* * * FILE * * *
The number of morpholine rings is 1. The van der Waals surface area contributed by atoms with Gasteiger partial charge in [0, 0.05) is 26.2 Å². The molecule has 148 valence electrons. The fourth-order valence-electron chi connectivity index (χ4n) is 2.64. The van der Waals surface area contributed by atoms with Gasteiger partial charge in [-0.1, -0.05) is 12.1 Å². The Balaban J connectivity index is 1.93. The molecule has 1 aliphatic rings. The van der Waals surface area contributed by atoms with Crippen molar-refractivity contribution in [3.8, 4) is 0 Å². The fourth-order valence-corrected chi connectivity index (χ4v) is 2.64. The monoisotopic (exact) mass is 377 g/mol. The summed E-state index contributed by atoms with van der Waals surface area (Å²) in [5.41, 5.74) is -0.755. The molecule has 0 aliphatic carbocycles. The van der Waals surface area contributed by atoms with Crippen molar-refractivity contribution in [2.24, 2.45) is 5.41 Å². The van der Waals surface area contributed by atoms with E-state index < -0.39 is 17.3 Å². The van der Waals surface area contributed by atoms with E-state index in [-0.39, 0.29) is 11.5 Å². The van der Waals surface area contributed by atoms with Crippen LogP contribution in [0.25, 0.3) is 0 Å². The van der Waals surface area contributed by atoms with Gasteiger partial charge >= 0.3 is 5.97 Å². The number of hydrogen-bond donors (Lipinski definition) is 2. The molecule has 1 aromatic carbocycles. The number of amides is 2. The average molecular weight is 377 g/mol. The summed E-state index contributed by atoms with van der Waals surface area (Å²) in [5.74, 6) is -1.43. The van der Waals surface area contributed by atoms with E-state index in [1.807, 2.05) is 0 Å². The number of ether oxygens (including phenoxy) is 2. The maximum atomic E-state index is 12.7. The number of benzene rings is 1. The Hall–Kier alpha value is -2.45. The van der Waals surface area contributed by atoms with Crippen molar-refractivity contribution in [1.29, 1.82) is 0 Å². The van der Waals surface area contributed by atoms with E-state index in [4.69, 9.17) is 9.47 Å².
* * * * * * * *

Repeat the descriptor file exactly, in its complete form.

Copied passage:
The number of morpholine rings is 1. The van der Waals surface area contributed by atoms with Gasteiger partial charge in [0, 0.05) is 26.2 Å². The molecule has 148 valence electrons. The fourth-order valence-electron chi connectivity index (χ4n) is 2.64. The van der Waals surface area contributed by atoms with Gasteiger partial charge in [-0.1, -0.05) is 12.1 Å². The Balaban J connectivity index is 1.93. The molecule has 1 aliphatic rings. The van der Waals surface area contributed by atoms with Crippen molar-refractivity contribution in [3.8, 4) is 0 Å². The fourth-order valence-corrected chi connectivity index (χ4v) is 2.64. The monoisotopic (exact) mass is 377 g/mol. The summed E-state index contributed by atoms with van der Waals surface area (Å²) in [5.41, 5.74) is -0.755. The molecule has 0 aliphatic carbocycles. The van der Waals surface area contributed by atoms with Crippen molar-refractivity contribution in [2.24, 2.45) is 5.41 Å². The van der Waals surface area contributed by atoms with E-state index < -0.39 is 17.3 Å². The van der Waals surface area contributed by atoms with E-state index in [-0.39, 0.29) is 11.5 Å². The van der Waals surface area contributed by atoms with Crippen LogP contribution in [0.25, 0.3) is 0 Å². The van der Waals surface area contributed by atoms with Gasteiger partial charge >= 0.3 is 5.97 Å². The number of hydrogen-bond donors (Lipinski definition) is 2. The molecule has 1 aromatic carbocycles. The number of amides is 2. The average molecular weight is 377 g/mol. The summed E-state index contributed by atoms with van der Waals surface area (Å²) in [5.74, 6) is -1.43. The van der Waals surface area contributed by atoms with E-state index in [1.807, 2.05) is 0 Å². The number of ether oxygens (including phenoxy) is 2. The maximum atomic E-state index is 12.7. The number of benzene rings is 1. The Hall–Kier alpha value is -2.45. The van der Waals surface area contributed by atoms with Crippen molar-refractivity contribution in [1.29, 1.82) is 0 Å². The van der Waals surface area contributed by atoms with E-state index in [4.69, 9.17) is 9.47 Å².